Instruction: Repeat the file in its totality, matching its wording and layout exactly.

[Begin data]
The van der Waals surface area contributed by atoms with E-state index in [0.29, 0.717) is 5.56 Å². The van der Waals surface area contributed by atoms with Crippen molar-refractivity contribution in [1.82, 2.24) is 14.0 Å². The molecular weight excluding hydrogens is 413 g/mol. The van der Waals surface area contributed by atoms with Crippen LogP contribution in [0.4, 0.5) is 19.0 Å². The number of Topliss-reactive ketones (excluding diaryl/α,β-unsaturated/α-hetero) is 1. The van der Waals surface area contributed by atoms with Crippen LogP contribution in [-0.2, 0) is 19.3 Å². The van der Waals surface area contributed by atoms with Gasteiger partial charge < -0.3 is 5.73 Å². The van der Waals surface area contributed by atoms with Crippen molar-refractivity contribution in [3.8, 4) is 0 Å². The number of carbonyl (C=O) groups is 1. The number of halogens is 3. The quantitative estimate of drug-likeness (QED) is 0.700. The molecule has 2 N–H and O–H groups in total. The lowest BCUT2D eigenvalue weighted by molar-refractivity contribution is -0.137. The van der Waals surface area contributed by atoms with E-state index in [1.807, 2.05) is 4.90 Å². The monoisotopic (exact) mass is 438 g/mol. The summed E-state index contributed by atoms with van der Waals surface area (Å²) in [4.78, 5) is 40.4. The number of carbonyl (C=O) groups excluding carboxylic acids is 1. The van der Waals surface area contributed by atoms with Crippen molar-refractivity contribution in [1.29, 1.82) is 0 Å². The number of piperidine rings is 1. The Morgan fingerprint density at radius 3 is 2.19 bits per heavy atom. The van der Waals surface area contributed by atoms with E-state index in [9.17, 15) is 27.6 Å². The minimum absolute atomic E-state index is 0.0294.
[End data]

The van der Waals surface area contributed by atoms with E-state index in [0.29, 0.717) is 5.56 Å². The van der Waals surface area contributed by atoms with Crippen molar-refractivity contribution in [1.82, 2.24) is 14.0 Å². The molecular weight excluding hydrogens is 413 g/mol. The van der Waals surface area contributed by atoms with Crippen LogP contribution in [0.4, 0.5) is 19.0 Å². The number of Topliss-reactive ketones (excluding diaryl/α,β-unsaturated/α-hetero) is 1. The van der Waals surface area contributed by atoms with Crippen LogP contribution in [-0.2, 0) is 19.3 Å². The van der Waals surface area contributed by atoms with Gasteiger partial charge < -0.3 is 5.73 Å². The van der Waals surface area contributed by atoms with Crippen molar-refractivity contribution in [3.8, 4) is 0 Å². The number of carbonyl (C=O) groups is 1. The number of halogens is 3. The quantitative estimate of drug-likeness (QED) is 0.700. The molecule has 2 N–H and O–H groups in total. The lowest BCUT2D eigenvalue weighted by molar-refractivity contribution is -0.137. The van der Waals surface area contributed by atoms with E-state index in [1.807, 2.05) is 4.90 Å². The monoisotopic (exact) mass is 438 g/mol. The summed E-state index contributed by atoms with van der Waals surface area (Å²) in [4.78, 5) is 40.4. The number of carbonyl (C=O) groups excluding carboxylic acids is 1. The van der Waals surface area contributed by atoms with Crippen molar-refractivity contribution in [1.29, 1.82) is 0 Å². The number of piperidine rings is 1. The Morgan fingerprint density at radius 3 is 2.19 bits per heavy atom. The van der Waals surface area contributed by atoms with E-state index in [9.17, 15) is 27.6 Å². The minimum absolute atomic E-state index is 0.0294.